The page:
OSHA Covid Vaccine Mandate

by admin on November 30, 2021 No comments

President Biden and the Democrat party’s new plan to mandate COVID-19 vaccine has taken an administrative turn to the Occupational Safety and Health Administration, or commonly known as OSHA. The agency set out a new Emergency Temporary Standard (ETS) earlier this month requiring all employers with 100 or more employees to either incorporate a written mandated vaccination policy, or to adopt a policy in which employees either choose to get vaccinated or subject to regular COVID-19 screening, along with a compulsory face mask requirement.

It has been an agenda for the Biden administration to get people vaccinated, and so far, each corner they’ve turned has resulted in a dead end. Just like the rest of the attempts, it seems that this one is futile as well. As a matter of law, the federal government may not impose a law mandating its citizens to take the vaccine, whereas a state may. (See previous article and Mass. v. Jacobsen). The OSHA ETS is an administrative loophole that Biden hoped to manipulate and pass through opposition; it has not.

Within days of the filed ETS, multiple lawsuits were filed challenging the order. So many of them were of the same substantive issue that the jurisdiction where the first one was to be heard was determined by numbering all the lawsuits’ jurisdictions onto ping pong balls, and then drafting thereafter. Fans of the ETS were hoping for a more progressive court, like that of the 9th Circuit, whereas oppositionists were egging on for a conservative court, like that of the 5th Circuit. The ping pong lottery chose the 6th Circuit, known to lean conservative.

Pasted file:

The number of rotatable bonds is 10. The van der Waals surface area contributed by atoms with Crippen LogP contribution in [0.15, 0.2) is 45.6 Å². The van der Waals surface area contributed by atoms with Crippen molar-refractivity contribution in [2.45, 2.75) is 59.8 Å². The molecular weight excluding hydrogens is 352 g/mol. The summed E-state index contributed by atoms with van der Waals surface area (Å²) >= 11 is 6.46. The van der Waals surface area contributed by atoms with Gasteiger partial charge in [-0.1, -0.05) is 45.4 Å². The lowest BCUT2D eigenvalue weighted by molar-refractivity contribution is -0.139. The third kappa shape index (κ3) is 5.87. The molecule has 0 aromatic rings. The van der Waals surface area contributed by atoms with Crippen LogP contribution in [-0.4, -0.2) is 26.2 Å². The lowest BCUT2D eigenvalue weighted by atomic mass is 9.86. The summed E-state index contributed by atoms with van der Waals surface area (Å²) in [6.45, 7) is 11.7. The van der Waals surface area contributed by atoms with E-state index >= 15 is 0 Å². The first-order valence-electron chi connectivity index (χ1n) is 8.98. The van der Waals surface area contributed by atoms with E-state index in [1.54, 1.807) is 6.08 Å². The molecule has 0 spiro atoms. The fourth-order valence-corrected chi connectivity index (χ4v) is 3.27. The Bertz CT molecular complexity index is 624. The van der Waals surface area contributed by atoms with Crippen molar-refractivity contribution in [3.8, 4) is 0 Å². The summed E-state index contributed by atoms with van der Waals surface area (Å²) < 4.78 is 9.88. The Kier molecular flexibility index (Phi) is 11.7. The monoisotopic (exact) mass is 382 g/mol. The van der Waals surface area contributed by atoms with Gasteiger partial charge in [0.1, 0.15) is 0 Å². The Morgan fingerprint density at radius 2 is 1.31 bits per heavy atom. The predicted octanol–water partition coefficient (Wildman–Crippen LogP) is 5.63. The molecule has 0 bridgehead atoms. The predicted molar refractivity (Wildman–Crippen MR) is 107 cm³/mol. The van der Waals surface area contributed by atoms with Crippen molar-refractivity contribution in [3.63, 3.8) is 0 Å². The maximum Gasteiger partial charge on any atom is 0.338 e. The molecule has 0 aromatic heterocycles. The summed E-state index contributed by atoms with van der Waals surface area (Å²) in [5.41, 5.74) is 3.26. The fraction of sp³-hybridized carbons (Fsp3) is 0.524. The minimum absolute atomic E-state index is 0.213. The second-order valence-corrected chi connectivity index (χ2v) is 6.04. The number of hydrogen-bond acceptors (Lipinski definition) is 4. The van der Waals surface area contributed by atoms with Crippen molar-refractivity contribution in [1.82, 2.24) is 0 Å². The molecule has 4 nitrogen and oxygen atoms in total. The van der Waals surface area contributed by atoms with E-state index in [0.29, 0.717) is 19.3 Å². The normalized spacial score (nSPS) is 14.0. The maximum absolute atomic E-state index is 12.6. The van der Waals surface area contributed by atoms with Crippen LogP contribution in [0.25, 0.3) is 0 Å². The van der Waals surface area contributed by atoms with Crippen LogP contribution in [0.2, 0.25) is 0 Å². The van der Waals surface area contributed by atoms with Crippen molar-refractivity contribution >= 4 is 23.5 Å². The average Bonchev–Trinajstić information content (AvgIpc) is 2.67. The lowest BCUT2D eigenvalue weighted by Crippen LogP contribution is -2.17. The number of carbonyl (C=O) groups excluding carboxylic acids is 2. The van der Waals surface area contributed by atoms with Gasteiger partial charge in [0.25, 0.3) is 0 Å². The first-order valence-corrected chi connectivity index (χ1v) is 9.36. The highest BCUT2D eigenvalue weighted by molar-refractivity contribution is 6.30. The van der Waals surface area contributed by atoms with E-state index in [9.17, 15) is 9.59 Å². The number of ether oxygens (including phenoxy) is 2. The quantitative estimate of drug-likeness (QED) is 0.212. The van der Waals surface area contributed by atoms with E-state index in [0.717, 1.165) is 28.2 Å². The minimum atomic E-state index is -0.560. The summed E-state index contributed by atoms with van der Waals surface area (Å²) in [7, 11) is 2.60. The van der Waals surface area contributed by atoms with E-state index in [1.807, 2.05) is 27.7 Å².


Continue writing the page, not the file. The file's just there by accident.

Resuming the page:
The 5th circuit was quick to issue an order crushing the mandate, even though it knew that they would not be hearing it first. Subsequently, the DOJ quashed that order, but the implications of the initial decree by the 5th Circuit could influence other federal judges that are going to decide on the matter, including the probable Justices of SCOTUS. The substantive issue that will be ruled on is whether the ETS was specific enough in its requirement, or in other words, whether OSHA’s “one size fits all” approach in re “any employer with >100 employees” is permissible. Regardless of who will hear these matters, one thing is clear: the mandate’s effective date of January 4, 2022, will most likely be postponed as this matter continues to be in debate.


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